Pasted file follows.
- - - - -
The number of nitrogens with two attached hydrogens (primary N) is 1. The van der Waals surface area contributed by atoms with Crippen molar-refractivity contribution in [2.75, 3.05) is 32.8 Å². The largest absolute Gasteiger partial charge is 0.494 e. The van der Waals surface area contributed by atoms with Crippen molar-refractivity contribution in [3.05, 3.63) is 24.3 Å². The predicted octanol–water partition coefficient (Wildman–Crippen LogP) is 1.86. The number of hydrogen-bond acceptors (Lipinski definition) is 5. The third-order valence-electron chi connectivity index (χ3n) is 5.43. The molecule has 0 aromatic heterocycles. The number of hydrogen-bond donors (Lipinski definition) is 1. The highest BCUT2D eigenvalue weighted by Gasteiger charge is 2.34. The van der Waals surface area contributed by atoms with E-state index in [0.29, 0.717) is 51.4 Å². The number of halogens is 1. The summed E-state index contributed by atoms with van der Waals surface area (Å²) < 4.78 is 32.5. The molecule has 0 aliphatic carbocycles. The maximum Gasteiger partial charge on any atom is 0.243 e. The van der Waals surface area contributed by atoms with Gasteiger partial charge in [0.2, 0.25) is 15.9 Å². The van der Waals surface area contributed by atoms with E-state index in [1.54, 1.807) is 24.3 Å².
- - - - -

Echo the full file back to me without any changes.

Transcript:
The number of nitrogens with two attached hydrogens (primary N) is 1. The van der Waals surface area contributed by atoms with Crippen molar-refractivity contribution in [2.75, 3.05) is 32.8 Å². The largest absolute Gasteiger partial charge is 0.494 e. The van der Waals surface area contributed by atoms with Crippen molar-refractivity contribution in [3.05, 3.63) is 24.3 Å². The predicted octanol–water partition coefficient (Wildman–Crippen LogP) is 1.86. The number of hydrogen-bond acceptors (Lipinski definition) is 5. The third-order valence-electron chi connectivity index (χ3n) is 5.43. The molecule has 0 aromatic heterocycles. The number of hydrogen-bond donors (Lipinski definition) is 1. The highest BCUT2D eigenvalue weighted by Gasteiger charge is 2.34. The van der Waals surface area contributed by atoms with E-state index in [0.29, 0.717) is 51.4 Å². The number of halogens is 1. The summed E-state index contributed by atoms with van der Waals surface area (Å²) < 4.78 is 32.5. The molecule has 0 aliphatic carbocycles. The maximum Gasteiger partial charge on any atom is 0.243 e. The van der Waals surface area contributed by atoms with Gasteiger partial charge in [0.2, 0.25) is 15.9 Å². The van der Waals surface area contributed by atoms with E-state index in [1.54, 1.807) is 24.3 Å².